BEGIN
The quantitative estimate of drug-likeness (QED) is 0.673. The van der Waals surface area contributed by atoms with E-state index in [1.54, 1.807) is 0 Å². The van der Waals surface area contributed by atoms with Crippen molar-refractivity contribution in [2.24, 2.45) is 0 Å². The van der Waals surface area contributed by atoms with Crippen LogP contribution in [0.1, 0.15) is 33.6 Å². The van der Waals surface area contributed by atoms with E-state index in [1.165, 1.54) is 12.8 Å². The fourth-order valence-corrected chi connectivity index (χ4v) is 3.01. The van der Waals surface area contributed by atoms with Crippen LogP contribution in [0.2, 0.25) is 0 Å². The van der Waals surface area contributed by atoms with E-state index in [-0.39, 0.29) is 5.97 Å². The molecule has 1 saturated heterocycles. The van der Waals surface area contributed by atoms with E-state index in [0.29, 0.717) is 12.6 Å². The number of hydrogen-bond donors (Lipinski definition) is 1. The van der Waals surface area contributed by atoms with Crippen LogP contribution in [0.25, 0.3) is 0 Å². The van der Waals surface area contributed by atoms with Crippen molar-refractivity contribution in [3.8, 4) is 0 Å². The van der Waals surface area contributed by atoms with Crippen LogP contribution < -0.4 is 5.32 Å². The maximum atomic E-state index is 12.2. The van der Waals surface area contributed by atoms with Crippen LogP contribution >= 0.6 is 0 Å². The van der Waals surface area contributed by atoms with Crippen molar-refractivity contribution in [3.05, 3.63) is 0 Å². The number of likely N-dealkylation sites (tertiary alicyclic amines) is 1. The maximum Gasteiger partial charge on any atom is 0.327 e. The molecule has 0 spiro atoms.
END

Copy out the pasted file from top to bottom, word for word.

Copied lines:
The quantitative estimate of drug-likeness (QED) is 0.673. The van der Waals surface area contributed by atoms with E-state index in [1.54, 1.807) is 0 Å². The van der Waals surface area contributed by atoms with Crippen molar-refractivity contribution in [2.24, 2.45) is 0 Å². The van der Waals surface area contributed by atoms with Crippen LogP contribution in [0.1, 0.15) is 33.6 Å². The van der Waals surface area contributed by atoms with E-state index in [1.165, 1.54) is 12.8 Å². The fourth-order valence-corrected chi connectivity index (χ4v) is 3.01. The van der Waals surface area contributed by atoms with Crippen LogP contribution in [0.2, 0.25) is 0 Å². The van der Waals surface area contributed by atoms with E-state index in [-0.39, 0.29) is 5.97 Å². The molecule has 1 saturated heterocycles. The van der Waals surface area contributed by atoms with E-state index in [0.29, 0.717) is 12.6 Å². The number of hydrogen-bond donors (Lipinski definition) is 1. The van der Waals surface area contributed by atoms with Crippen LogP contribution in [0.25, 0.3) is 0 Å². The van der Waals surface area contributed by atoms with Crippen molar-refractivity contribution in [3.8, 4) is 0 Å². The van der Waals surface area contributed by atoms with Crippen LogP contribution < -0.4 is 5.32 Å². The maximum atomic E-state index is 12.2. The van der Waals surface area contributed by atoms with Crippen LogP contribution >= 0.6 is 0 Å². The van der Waals surface area contributed by atoms with Crippen molar-refractivity contribution in [3.05, 3.63) is 0 Å². The number of likely N-dealkylation sites (tertiary alicyclic amines) is 1. The maximum Gasteiger partial charge on any atom is 0.327 e. The molecule has 0 spiro atoms.